Editor’s Note: The following post is the second in a series on the Colleges at the Vanderbilt University School of Medicine, featured in the September issue. Read the first post and check back Friday for the final post in this series.
By: Benjamin S. Heavrin, MD, Vanderbilt University School of Medicine
It’s July 2013, and I’m just now reading Cutting For Stone. As I stroll through the first few chapters, Verghese is exposing some major themes vital to the practice of medicine that we, too, will soon explore with our first year students.
The class of 2017 arrives in about three weeks. As part of their introductory Foundations of the Profession experience, we sneak peak what their medical school journey may look like. Along the way, we’ll jump into writings from great contemporary physician writers–Gawande, Verghese, and Sharon, to name a few. This introduction begins with mandatory summer reading. Cutting For Stone is their requirement. And it’s also mine.
I’m entering my sixth year as faculty in the Department of Emergency Medicine at Vanderbilt University School of Medicine. I’m also entering my third year as a mentor in Batson College, part of Vanderbilt’s Colleges program, described in a recent Academic Medicine article. I joined the Colleges because I wanted to get to know our medical students before they customarily meet me for the first time during their fourth year emergency medicine clerkship. I figured I had a few stories to share about my junior faculty ride. Besides, I enjoy career counseling, I have some background training in the medical humanities, and I am a proponent of our progressive student wellness platform on campus. Being a mentor seemed like a good fit for me.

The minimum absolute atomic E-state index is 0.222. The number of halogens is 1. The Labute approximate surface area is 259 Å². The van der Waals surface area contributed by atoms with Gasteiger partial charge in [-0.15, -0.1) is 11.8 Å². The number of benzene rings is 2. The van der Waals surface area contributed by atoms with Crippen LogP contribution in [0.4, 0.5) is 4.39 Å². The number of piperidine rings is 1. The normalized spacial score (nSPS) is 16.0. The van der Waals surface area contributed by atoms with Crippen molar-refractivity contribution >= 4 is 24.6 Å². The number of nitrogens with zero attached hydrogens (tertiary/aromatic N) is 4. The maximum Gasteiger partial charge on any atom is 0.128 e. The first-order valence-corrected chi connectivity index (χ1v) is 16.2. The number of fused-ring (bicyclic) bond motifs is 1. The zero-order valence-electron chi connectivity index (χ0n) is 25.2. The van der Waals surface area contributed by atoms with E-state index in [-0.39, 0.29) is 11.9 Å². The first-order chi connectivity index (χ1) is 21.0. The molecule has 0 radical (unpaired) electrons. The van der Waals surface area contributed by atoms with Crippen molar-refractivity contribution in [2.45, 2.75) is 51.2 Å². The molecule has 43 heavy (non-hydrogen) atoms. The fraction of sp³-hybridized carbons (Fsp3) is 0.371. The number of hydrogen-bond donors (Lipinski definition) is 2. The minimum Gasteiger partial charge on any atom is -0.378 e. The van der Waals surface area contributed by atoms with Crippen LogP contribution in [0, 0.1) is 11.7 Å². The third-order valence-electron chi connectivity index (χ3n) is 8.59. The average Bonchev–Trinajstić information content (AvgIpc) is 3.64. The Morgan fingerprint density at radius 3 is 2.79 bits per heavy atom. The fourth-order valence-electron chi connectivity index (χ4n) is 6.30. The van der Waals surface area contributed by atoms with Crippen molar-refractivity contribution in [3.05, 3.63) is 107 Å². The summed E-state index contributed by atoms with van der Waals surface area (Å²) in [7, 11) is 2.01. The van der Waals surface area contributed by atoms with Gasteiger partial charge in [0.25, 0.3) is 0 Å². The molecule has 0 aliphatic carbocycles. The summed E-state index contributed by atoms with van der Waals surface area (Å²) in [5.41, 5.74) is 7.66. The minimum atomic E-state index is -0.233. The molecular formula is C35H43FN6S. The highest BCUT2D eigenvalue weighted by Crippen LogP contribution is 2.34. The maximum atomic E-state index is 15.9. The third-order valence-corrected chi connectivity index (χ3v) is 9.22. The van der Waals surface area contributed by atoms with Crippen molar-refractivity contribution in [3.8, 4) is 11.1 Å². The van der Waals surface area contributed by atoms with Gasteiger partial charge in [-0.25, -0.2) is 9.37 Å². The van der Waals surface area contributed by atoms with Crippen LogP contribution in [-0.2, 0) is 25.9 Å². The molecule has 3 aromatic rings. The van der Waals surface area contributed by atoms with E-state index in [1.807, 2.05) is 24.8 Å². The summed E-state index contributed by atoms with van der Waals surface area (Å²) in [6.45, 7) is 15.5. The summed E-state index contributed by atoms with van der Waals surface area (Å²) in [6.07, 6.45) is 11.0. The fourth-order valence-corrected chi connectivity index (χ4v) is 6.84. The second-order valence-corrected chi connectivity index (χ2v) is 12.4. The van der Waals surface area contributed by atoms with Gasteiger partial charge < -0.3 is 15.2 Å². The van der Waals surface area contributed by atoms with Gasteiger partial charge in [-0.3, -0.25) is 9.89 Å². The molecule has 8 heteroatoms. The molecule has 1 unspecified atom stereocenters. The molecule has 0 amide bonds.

Little did I realize, however, that my role as mentor in the Colleges would transform my own professional development.
Earlier this week, a few of our rising second years emailed me about logistics for the College Cup, a two day spirited competition during which the students trade in their laptops and textbooks for soccer balls, dance costumes, and running shoes. I, too, get to trade in my scrubs for a head-to-toe blue Batson costume.
Several of our rising fourth years are grinding through their personal statements for residency, many of which have migrated to my desk, awaiting my informal comments and suggestions. A few others are struggling with specialty choices, and I’ll spend some time this week intently listening to the reasons why one specialty may seem more appealing than another.
Later this week, all the college mentors will finalize the curriculum content for our learning communities and colloquium small group teaching sessions.
Which brings me back to Cutting For Stone. How does Verghese so delicately expose these crucial themes that we, too, will tackle with our students this year? What does it really mean to be a doctor? What do you need to know about our profession that you can’t hear in a lecture hall or memorize from a text book? How can you fail when you strive to be perfect?
When I started as a College mentor, I thought I could handle these “Verghese-esque” questions. But they are hard to answer on the fly, especially when 25 sets of young, impressionable eyes are waiting to hear your response.
- “Once you’re an attending, you don’t make big mistakes anymore, do you?”
- “Do you ever get upset at work and say things you wish you hadn’t?”
- “What happens when you don’t know what to do for a sick patient?”
- “Have you ever not told the truth at work?”
- “The stress of the ER never comes home with you, does it?”
- “How do you give great care to a drunk driver knowing he just caused a fatal car wreck?”
The list goes on. And as I have answered these questions in front of my audience over the years, the answers remind me that I, too, have a lot to learn. Ultimately, however, the questions bring me to a level of intellectual and professional growth that I wouldn’t have without the Colleges. Being a mentor is turning me into a better doctor, a better teacher, and even a better man outside the hospital.
How fascinating that Verghese’s Stone, Hema, and Ghosh wrestle with the same questions that challenge me. These questions are making me a better doctor. And they’re making our medical students better doctors-to-be.